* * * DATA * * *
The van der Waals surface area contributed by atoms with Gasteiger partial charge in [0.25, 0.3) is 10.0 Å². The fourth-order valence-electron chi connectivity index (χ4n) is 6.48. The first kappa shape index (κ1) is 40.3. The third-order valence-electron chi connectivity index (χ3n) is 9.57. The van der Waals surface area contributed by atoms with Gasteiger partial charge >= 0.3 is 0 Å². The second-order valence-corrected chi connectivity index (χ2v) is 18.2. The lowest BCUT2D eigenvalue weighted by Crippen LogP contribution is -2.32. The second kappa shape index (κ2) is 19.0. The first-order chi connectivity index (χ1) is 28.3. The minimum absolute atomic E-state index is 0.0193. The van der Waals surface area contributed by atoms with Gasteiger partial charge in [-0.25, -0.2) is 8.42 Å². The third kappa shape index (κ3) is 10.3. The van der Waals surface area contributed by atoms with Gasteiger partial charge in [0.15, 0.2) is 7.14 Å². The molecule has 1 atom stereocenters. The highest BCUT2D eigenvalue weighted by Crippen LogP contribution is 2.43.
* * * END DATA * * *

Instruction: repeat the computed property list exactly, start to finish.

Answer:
The van der Waals surface area contributed by atoms with Gasteiger partial charge in [0.25, 0.3) is 10.0 Å². The fourth-order valence-electron chi connectivity index (χ4n) is 6.48. The first kappa shape index (κ1) is 40.3. The third-order valence-electron chi connectivity index (χ3n) is 9.57. The van der Waals surface area contributed by atoms with Gasteiger partial charge >= 0.3 is 0 Å². The second-order valence-corrected chi connectivity index (χ2v) is 18.2. The lowest BCUT2D eigenvalue weighted by Crippen LogP contribution is -2.32. The second kappa shape index (κ2) is 19.0. The first-order chi connectivity index (χ1) is 28.3. The minimum absolute atomic E-state index is 0.0193. The van der Waals surface area contributed by atoms with Gasteiger partial charge in [-0.25, -0.2) is 8.42 Å². The third kappa shape index (κ3) is 10.3. The van der Waals surface area contributed by atoms with Gasteiger partial charge in [0.15, 0.2) is 7.14 Å². The molecule has 1 atom stereocenters. The highest BCUT2D eigenvalue weighted by Crippen LogP contribution is 2.43.